The singer James Joyce, author of a short story about a man who heard distant music, shelved this concert review in Leopold Bloom’s library.
Observing a bewhiskered black body in morning sun, Mr. Bloom remembered nights before and thought, “They shine in the dark, perhaps, the tips.” The hungry black body moved toward him, was captured by his field, and became a satellite. Two desiring bodies making a little island group, his cat and he were seen by a storyteller to be orbiting each other in harmony.
For coloring in your own emotions, you might try this tool. It was made in a factory under the auspices of Strength through Joy (Kraft durchFreude), the Third Reich’s recreational and community-building arm. Under what auspices, do you think, could one of these black-and-white faces be retooled into yours?
shy glance outward and daring intimate pressure on the instrument that opens her to memory. It serves her as a speculum.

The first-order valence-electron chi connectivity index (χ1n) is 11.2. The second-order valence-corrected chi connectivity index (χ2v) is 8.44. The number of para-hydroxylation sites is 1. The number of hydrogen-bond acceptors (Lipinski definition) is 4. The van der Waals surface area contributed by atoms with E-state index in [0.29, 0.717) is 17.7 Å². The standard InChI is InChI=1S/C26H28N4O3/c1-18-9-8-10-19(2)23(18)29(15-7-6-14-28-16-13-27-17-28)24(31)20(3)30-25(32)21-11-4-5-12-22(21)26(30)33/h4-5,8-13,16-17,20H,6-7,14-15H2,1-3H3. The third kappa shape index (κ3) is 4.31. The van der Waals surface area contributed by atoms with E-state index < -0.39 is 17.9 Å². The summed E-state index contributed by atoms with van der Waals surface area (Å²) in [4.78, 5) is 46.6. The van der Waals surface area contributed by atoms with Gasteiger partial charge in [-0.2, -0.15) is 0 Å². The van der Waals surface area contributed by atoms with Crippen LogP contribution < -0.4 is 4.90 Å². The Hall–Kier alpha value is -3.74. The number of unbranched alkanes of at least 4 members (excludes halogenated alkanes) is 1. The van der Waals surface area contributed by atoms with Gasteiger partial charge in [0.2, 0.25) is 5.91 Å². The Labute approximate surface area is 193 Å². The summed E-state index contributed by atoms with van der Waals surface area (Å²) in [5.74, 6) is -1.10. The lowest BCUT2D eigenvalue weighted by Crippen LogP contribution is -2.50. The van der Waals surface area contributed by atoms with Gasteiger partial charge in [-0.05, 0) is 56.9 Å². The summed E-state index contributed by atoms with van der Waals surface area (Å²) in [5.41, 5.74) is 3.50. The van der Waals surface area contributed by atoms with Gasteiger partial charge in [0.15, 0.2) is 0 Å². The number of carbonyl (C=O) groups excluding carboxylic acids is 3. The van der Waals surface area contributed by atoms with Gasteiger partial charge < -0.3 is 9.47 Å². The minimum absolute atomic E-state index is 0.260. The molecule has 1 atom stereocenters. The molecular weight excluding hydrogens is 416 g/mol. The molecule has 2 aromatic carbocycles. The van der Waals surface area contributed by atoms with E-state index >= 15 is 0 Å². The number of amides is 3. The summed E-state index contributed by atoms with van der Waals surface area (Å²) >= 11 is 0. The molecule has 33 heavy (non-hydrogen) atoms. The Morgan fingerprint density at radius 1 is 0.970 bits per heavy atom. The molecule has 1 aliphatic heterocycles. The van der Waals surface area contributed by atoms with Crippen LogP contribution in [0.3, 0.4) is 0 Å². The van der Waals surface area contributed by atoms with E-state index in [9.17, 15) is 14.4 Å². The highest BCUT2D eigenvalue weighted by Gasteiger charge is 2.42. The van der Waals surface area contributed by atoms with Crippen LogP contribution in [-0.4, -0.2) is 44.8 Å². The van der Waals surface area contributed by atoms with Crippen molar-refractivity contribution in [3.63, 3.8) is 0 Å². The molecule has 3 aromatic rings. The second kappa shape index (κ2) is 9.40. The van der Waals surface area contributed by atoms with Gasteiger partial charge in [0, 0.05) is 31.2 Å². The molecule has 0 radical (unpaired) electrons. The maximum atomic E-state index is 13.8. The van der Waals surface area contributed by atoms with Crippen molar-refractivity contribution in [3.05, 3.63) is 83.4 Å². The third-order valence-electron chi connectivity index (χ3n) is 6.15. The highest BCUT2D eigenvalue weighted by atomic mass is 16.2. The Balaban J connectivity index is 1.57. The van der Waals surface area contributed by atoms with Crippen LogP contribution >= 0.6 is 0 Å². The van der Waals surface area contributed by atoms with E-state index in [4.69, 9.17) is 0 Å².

George Eastman, whose Eastman Kodak atelier fashioned the speculum for the hands of mezzo-soprano Ina Bourskaya, was born in 1854. Sigmund Freud was born in 1856. Because portraiture is an art of revealing the body, a new way of portraying will equip the eye with new, bodily ways of experiencing. Wielded a century ago under Eastman’s influence, this cable release was a newly seductive unbuttoner.
Eastman’s original advertising slogan was this. Consider it sung by Don Giovanni.
In Honolulu’s Koko Head District Park, among silent cattle egrets, the members of a barbershop quartet rehearse under social-distancing conditions. Notice the yellow barrier tape around the playground equipment, but notice also the gregarious word “Barbershop” on the orange shirt. The mountain isn’t Koko Head but the nearby Koko Crater.